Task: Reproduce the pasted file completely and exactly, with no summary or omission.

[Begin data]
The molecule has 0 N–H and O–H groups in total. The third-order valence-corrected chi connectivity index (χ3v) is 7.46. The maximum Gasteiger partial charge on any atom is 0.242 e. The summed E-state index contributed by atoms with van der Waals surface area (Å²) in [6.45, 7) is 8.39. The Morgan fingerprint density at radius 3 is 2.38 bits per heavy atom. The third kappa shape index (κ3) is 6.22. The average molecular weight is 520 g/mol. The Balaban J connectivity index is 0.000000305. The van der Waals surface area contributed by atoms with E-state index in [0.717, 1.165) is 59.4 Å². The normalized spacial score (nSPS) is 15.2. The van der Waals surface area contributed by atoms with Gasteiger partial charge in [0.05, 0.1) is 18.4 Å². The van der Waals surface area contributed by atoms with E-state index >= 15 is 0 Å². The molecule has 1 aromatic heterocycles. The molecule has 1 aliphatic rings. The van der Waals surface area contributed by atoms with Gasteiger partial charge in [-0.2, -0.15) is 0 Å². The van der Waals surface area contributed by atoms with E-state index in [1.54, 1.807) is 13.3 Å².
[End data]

The molecule has 0 N–H and O–H groups in total. The third-order valence-corrected chi connectivity index (χ3v) is 7.46. The maximum Gasteiger partial charge on any atom is 0.242 e. The summed E-state index contributed by atoms with van der Waals surface area (Å²) in [6.45, 7) is 8.39. The Morgan fingerprint density at radius 3 is 2.38 bits per heavy atom. The third kappa shape index (κ3) is 6.22. The average molecular weight is 520 g/mol. The Balaban J connectivity index is 0.000000305. The van der Waals surface area contributed by atoms with E-state index in [0.717, 1.165) is 59.4 Å². The normalized spacial score (nSPS) is 15.2. The van der Waals surface area contributed by atoms with Gasteiger partial charge in [0.05, 0.1) is 18.4 Å². The van der Waals surface area contributed by atoms with E-state index >= 15 is 0 Å². The molecule has 1 aromatic heterocycles. The molecule has 1 aliphatic rings. The van der Waals surface area contributed by atoms with Gasteiger partial charge in [-0.2, -0.15) is 0 Å². The van der Waals surface area contributed by atoms with E-state index in [1.54, 1.807) is 13.3 Å².